Simulated annealing is a powerful technique for coming up with approximate solutions to hard combinatorial optimization problems.
Several Tcl'ers have expressed interest in writing something about the topic, and this page is here in hopes of prompting more interest.
One application of simulated annealing is Solving cryptograms. The code on that page has a fairly generic implementation of the basics that could be lifted out and applied elsewhere. In fact it was lifted out of another application that did screen layouts of Message Sequence Charts, and had the screen layout problem replaced with the codebreaking problem.
Other applications are placement-and-route of transistors on a chip, chips on a pcb, logical cells in an FPGA, all kinds of scheduling problems, ...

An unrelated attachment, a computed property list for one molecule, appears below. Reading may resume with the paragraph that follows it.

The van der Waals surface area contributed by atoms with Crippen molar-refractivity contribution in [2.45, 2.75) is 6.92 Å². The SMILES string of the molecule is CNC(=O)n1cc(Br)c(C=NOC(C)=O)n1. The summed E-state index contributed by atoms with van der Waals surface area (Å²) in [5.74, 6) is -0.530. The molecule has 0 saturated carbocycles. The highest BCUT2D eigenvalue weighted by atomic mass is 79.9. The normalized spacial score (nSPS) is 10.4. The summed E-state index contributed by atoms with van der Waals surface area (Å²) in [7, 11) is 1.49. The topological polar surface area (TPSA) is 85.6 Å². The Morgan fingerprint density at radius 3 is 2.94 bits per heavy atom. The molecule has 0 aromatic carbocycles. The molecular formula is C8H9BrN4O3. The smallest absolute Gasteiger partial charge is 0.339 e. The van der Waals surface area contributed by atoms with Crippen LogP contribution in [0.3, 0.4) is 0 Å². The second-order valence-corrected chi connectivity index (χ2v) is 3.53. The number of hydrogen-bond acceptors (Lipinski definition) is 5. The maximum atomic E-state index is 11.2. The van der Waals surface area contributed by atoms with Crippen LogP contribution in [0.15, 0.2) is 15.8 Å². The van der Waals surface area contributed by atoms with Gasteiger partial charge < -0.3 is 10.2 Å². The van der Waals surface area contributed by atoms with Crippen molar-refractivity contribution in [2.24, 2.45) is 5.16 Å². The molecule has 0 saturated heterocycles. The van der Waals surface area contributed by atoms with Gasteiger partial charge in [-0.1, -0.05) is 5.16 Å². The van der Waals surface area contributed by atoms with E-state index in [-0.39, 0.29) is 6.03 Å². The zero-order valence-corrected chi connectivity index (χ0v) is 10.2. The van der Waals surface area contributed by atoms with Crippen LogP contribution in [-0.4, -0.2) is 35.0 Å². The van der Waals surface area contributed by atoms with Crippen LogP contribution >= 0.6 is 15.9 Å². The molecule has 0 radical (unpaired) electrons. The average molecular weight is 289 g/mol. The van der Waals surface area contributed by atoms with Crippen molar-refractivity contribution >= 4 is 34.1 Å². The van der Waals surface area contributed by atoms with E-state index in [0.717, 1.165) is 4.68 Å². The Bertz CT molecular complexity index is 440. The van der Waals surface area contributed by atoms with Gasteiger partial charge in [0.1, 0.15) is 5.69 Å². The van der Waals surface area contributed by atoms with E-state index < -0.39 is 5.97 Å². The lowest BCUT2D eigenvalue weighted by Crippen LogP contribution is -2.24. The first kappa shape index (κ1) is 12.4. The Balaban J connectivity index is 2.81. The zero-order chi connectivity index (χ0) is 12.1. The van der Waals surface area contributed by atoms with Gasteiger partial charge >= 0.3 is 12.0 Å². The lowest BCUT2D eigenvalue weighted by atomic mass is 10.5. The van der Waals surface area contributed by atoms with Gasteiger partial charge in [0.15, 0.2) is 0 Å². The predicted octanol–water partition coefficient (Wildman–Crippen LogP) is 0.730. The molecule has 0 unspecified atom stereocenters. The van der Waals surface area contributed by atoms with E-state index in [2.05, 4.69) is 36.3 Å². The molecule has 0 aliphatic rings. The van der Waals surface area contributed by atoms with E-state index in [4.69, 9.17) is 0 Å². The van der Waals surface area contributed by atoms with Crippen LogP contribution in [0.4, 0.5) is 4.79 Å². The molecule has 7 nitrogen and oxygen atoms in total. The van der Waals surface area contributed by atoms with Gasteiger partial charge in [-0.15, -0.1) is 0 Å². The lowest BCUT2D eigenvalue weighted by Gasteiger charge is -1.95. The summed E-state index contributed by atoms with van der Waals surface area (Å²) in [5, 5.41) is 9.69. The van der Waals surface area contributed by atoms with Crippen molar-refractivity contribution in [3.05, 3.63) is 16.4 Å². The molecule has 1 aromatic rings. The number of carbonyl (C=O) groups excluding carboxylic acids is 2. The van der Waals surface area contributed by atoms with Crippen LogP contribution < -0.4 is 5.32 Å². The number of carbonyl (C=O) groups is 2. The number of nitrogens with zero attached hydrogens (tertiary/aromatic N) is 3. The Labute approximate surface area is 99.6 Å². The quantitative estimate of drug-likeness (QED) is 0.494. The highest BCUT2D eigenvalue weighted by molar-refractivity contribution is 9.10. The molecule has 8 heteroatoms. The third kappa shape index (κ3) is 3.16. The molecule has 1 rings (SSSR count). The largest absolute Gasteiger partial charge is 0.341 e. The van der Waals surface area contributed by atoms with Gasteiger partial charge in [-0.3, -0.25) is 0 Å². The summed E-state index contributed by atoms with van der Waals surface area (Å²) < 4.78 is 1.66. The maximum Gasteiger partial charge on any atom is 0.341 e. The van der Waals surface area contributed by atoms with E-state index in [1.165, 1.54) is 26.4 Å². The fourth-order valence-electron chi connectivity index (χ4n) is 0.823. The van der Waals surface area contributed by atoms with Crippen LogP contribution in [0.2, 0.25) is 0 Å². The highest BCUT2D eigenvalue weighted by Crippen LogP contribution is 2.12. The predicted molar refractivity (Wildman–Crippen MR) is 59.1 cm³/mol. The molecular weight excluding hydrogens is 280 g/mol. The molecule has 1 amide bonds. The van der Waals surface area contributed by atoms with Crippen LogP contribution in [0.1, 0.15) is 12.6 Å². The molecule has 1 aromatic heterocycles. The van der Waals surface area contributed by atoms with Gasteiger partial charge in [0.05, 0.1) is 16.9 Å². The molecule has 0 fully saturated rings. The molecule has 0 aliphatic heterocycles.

Vince my opinion and experience of these sorts of things is that the actual algorithm used (simulated annealing or tabu search or hill-climbing or ....) is less important than the representation of the problem which is used (which defines the fitness landscape over which the search operates).
NEM: An interesting variant on simulated annealing is the fascinating CopyCat framework developed by Hofstadter/Mitchell, which has a concept of temperature which is more dynamic: the degree of randomness in the process can also rise due to feedback pressures, rather than monotonically reducing in line with a fixed schedule. [L1 ]
lm For the record, simulated annealing is also used in crystallography for the refinement of a model structure (protein, organic compound, nucleic acid, ...) against experimental data taking chemical constraints (bond length, angles, ...) into account. The refinement is done using a temperature bath, the temperature is here to be seen as an energy tank. The refinement could be done at a given temperature, or slow cooled with time. Simulated annealing is the method of choice since end of 80's for macromolecular refinement.